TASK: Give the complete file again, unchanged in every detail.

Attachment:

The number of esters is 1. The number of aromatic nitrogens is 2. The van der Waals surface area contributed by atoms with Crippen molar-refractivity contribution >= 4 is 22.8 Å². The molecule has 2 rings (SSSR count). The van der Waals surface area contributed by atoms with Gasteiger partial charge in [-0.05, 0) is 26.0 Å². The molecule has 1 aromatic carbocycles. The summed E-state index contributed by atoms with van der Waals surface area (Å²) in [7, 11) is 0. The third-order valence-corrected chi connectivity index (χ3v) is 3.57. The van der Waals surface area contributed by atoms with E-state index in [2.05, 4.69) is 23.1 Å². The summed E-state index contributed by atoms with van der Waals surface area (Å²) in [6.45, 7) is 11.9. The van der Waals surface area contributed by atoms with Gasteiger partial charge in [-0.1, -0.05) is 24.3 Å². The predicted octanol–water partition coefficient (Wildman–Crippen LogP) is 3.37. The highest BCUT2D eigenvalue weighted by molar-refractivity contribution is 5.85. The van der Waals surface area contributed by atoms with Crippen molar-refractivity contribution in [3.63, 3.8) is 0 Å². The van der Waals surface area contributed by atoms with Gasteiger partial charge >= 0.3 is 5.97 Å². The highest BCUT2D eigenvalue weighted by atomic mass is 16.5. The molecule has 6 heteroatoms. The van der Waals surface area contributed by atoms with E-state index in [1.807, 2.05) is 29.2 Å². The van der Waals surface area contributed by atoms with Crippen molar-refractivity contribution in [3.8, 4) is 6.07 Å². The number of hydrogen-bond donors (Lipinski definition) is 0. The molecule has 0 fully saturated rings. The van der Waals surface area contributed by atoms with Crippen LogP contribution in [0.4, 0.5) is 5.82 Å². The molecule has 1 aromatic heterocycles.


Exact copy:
The number of esters is 1. The number of aromatic nitrogens is 2. The van der Waals surface area contributed by atoms with Crippen molar-refractivity contribution >= 4 is 22.8 Å². The molecule has 2 rings (SSSR count). The van der Waals surface area contributed by atoms with Gasteiger partial charge in [-0.05, 0) is 26.0 Å². The molecule has 1 aromatic carbocycles. The summed E-state index contributed by atoms with van der Waals surface area (Å²) in [7, 11) is 0. The third-order valence-corrected chi connectivity index (χ3v) is 3.57. The van der Waals surface area contributed by atoms with E-state index in [2.05, 4.69) is 23.1 Å². The summed E-state index contributed by atoms with van der Waals surface area (Å²) in [6.45, 7) is 11.9. The van der Waals surface area contributed by atoms with Gasteiger partial charge in [-0.1, -0.05) is 24.3 Å². The predicted octanol–water partition coefficient (Wildman–Crippen LogP) is 3.37. The highest BCUT2D eigenvalue weighted by molar-refractivity contribution is 5.85. The van der Waals surface area contributed by atoms with Crippen molar-refractivity contribution in [3.63, 3.8) is 0 Å². The van der Waals surface area contributed by atoms with Gasteiger partial charge >= 0.3 is 5.97 Å². The highest BCUT2D eigenvalue weighted by atomic mass is 16.5. The molecule has 6 heteroatoms. The van der Waals surface area contributed by atoms with E-state index in [1.807, 2.05) is 29.2 Å². The van der Waals surface area contributed by atoms with Crippen molar-refractivity contribution in [3.8, 4) is 6.07 Å². The number of hydrogen-bond donors (Lipinski definition) is 0. The molecule has 0 fully saturated rings. The van der Waals surface area contributed by atoms with Crippen LogP contribution in [0.4, 0.5) is 5.82 Å². The molecule has 1 aromatic heterocycles.